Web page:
Monday 22 January 2018


January can often be the calm before the storm for new fragrance releases as companies set their sights on the Valentine's Day sales with their top selling scent. It’s because of this that the first month of the year is a fantastic chance to revisit old classics or even just look through the companies' ranges to see what you may have missed. One such gem can be found in the back catalogue of Sarah McCartney’s 4160 Tuesdays. Now approaching its fourth birthday, Goodbye Piccadilly was launched on Friday 16th May 2014 but it is often overlooked in favour of the newer releases. So, let me show you just what you’re missing.

4160 Tuesdays is an independent perfumery based in East Acton. It’s the perfect location for Sarah McCartney because Acton has always had strong links to the perfume industry with Bronnley setting up a factory there in 1904 and Elizabeth Arden following in 1939. Sarah launched her company in 2011, although she admits that pinning down a definite start date is hard, and has succeeded in gaining an enthusiastic following for her hand made fragrances. Roullier White described the company as putting “the fun and the feeling back into British perfume” and this truly is the perfect description.

Goodbye Piccadilly was originally created for the London Transport Museum’s exhibition “From Home Front to Western Front”, which looked at the important role that London’s buses, drivers and clippies played during the First World War. The emphasis had always been on the troops overseas, but the UK’s transport network was also pivotal in the success of the Government’s campaigns. With men away serving their country it also meant that women were recruited to fill the vacancies and one of these was Sarah McCartney’s Great Aunt Hilda. A First World War tram driver, Goodbye Piccadilly is her tribute.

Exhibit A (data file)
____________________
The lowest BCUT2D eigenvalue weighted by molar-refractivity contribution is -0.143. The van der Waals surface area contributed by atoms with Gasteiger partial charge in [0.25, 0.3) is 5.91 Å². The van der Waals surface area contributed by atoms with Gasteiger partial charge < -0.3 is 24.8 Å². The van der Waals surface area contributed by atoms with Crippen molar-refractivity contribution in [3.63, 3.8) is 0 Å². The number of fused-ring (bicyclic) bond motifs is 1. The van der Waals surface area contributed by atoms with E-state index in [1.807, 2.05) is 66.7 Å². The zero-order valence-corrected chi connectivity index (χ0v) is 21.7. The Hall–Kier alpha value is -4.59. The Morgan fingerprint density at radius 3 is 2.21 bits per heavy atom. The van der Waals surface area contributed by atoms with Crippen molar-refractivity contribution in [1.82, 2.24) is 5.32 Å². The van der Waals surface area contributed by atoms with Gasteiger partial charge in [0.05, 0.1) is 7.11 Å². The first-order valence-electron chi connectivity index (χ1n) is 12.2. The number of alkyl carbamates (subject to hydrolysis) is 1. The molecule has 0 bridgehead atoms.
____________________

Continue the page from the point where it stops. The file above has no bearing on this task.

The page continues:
There isn’t a lot of information about the fragrance on the 4160 Tuesdays website except, “a scent for Suffragettes, first made for London Transport Museum with materials used in 1914”. The idea was to create a snapshot of Wartime London and translate it into a fragrance. You have inspiration from the bus and tram leather seats, the perfumes that would have surrounded you at the time and even the dustiness of the streets. Add into the mix a khaki uniform and you have some scent images that are truly evocative. So, in the hands of Sarah McCartney what was the result?

Goodbye Piccadilly opens with a fantastic burst of lavender that offers an exciting combination of floral, aromatic and camphor all at once. The violet appears second and takes the lavender down a notch but the combination of the two still gives an almost tobacco quality which is beautiful. At this point it sweetens just enough to allow that aged leather upholstery note to come centre stage before an iris-laden patchouli perfectly completes the journey. Goodbye Piccadilly is another example of Sarah McCartney’s storytelling approach to her fragrances, and I hope that it is something that she never loses.

Goodbye Piccadilly is available from the 4160 Tuesdays website at and is priced at £40 for 30ml, £60 for 50ml and £90 for 100ml.


  1. Thank you for posting a review of this Stephan. It seems to be one that has escaped my radar. At the first mention of lavender, my interest was piqued. Then you had to mention leather. Sounds amazing. Looks like another scent to add to my ever growing to smell list.

    1. Hello Barry, thank you again for the comment. It really is worth trying and I hope you find it as evocative as I do. Best, Stephan